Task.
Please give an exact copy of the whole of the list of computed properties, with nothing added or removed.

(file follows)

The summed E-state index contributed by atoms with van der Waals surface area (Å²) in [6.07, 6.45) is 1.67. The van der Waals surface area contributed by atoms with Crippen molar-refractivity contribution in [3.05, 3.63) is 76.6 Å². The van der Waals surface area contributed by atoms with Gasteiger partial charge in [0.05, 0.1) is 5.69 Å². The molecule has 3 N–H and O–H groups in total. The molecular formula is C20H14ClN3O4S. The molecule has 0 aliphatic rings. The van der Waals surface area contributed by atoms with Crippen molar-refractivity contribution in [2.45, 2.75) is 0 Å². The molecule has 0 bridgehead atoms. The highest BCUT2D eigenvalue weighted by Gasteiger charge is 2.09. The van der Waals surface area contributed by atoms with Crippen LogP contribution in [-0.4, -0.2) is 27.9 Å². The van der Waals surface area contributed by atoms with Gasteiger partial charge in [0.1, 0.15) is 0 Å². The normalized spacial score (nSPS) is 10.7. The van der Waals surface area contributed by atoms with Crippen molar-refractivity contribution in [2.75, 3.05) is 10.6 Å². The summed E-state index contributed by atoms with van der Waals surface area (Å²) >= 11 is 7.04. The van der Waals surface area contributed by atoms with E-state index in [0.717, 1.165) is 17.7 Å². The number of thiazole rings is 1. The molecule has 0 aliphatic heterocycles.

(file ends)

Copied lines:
The summed E-state index contributed by atoms with van der Waals surface area (Å²) in [6.07, 6.45) is 1.67. The van der Waals surface area contributed by atoms with Crippen molar-refractivity contribution in [3.05, 3.63) is 76.6 Å². The van der Waals surface area contributed by atoms with Gasteiger partial charge in [0.05, 0.1) is 5.69 Å². The molecule has 3 N–H and O–H groups in total. The molecular formula is C20H14ClN3O4S. The molecule has 0 aliphatic rings. The van der Waals surface area contributed by atoms with Crippen molar-refractivity contribution in [2.45, 2.75) is 0 Å². The molecule has 0 bridgehead atoms. The highest BCUT2D eigenvalue weighted by Gasteiger charge is 2.09. The van der Waals surface area contributed by atoms with Crippen LogP contribution in [-0.4, -0.2) is 27.9 Å². The van der Waals surface area contributed by atoms with Gasteiger partial charge in [0.1, 0.15) is 0 Å². The normalized spacial score (nSPS) is 10.7. The van der Waals surface area contributed by atoms with Crippen molar-refractivity contribution in [2.75, 3.05) is 10.6 Å². The summed E-state index contributed by atoms with van der Waals surface area (Å²) >= 11 is 7.04. The van der Waals surface area contributed by atoms with E-state index in [0.717, 1.165) is 17.7 Å². The number of thiazole rings is 1. The molecule has 0 aliphatic heterocycles.